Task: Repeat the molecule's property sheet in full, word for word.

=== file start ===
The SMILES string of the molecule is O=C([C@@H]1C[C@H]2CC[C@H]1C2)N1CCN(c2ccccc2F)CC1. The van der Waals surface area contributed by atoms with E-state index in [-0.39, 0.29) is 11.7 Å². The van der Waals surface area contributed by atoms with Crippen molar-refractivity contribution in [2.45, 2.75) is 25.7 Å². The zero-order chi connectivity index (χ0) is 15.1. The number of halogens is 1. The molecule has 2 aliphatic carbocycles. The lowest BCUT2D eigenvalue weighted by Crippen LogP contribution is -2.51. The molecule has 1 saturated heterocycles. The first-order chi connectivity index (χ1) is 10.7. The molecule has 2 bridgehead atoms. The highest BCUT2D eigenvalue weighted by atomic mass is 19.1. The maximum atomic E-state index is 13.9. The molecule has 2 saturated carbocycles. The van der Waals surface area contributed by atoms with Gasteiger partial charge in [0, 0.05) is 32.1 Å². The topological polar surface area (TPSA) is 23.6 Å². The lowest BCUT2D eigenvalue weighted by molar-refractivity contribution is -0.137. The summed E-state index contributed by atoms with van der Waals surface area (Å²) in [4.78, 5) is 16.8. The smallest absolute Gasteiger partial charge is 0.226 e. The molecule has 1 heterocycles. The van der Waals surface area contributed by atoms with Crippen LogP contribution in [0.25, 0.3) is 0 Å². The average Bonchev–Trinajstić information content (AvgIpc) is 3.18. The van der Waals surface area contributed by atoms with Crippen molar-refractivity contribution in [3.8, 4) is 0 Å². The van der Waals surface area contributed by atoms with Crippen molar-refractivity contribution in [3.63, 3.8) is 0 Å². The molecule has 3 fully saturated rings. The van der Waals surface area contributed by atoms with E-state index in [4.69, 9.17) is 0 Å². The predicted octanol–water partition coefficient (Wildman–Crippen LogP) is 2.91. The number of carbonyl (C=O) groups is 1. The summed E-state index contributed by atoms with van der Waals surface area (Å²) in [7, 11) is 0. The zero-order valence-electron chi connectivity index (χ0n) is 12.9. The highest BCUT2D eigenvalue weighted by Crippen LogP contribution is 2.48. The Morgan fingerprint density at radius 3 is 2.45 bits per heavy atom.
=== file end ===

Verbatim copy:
The SMILES string of the molecule is O=C([C@@H]1C[C@H]2CC[C@H]1C2)N1CCN(c2ccccc2F)CC1. The van der Waals surface area contributed by atoms with E-state index in [-0.39, 0.29) is 11.7 Å². The van der Waals surface area contributed by atoms with Crippen molar-refractivity contribution in [2.45, 2.75) is 25.7 Å². The zero-order chi connectivity index (χ0) is 15.1. The number of halogens is 1. The molecule has 2 aliphatic carbocycles. The lowest BCUT2D eigenvalue weighted by Crippen LogP contribution is -2.51. The molecule has 1 saturated heterocycles. The first-order chi connectivity index (χ1) is 10.7. The molecule has 2 bridgehead atoms. The highest BCUT2D eigenvalue weighted by atomic mass is 19.1. The maximum atomic E-state index is 13.9. The molecule has 2 saturated carbocycles. The van der Waals surface area contributed by atoms with Gasteiger partial charge in [0, 0.05) is 32.1 Å². The topological polar surface area (TPSA) is 23.6 Å². The lowest BCUT2D eigenvalue weighted by molar-refractivity contribution is -0.137. The summed E-state index contributed by atoms with van der Waals surface area (Å²) in [4.78, 5) is 16.8. The smallest absolute Gasteiger partial charge is 0.226 e. The molecule has 1 heterocycles. The van der Waals surface area contributed by atoms with Crippen LogP contribution in [0.25, 0.3) is 0 Å². The average Bonchev–Trinajstić information content (AvgIpc) is 3.18. The van der Waals surface area contributed by atoms with Crippen molar-refractivity contribution in [3.8, 4) is 0 Å². The van der Waals surface area contributed by atoms with Crippen molar-refractivity contribution in [3.63, 3.8) is 0 Å². The molecule has 3 fully saturated rings. The van der Waals surface area contributed by atoms with E-state index in [4.69, 9.17) is 0 Å². The predicted octanol–water partition coefficient (Wildman–Crippen LogP) is 2.91. The number of carbonyl (C=O) groups is 1. The summed E-state index contributed by atoms with van der Waals surface area (Å²) in [7, 11) is 0. The zero-order valence-electron chi connectivity index (χ0n) is 12.9. The highest BCUT2D eigenvalue weighted by Crippen LogP contribution is 2.48. The Morgan fingerprint density at radius 3 is 2.45 bits per heavy atom.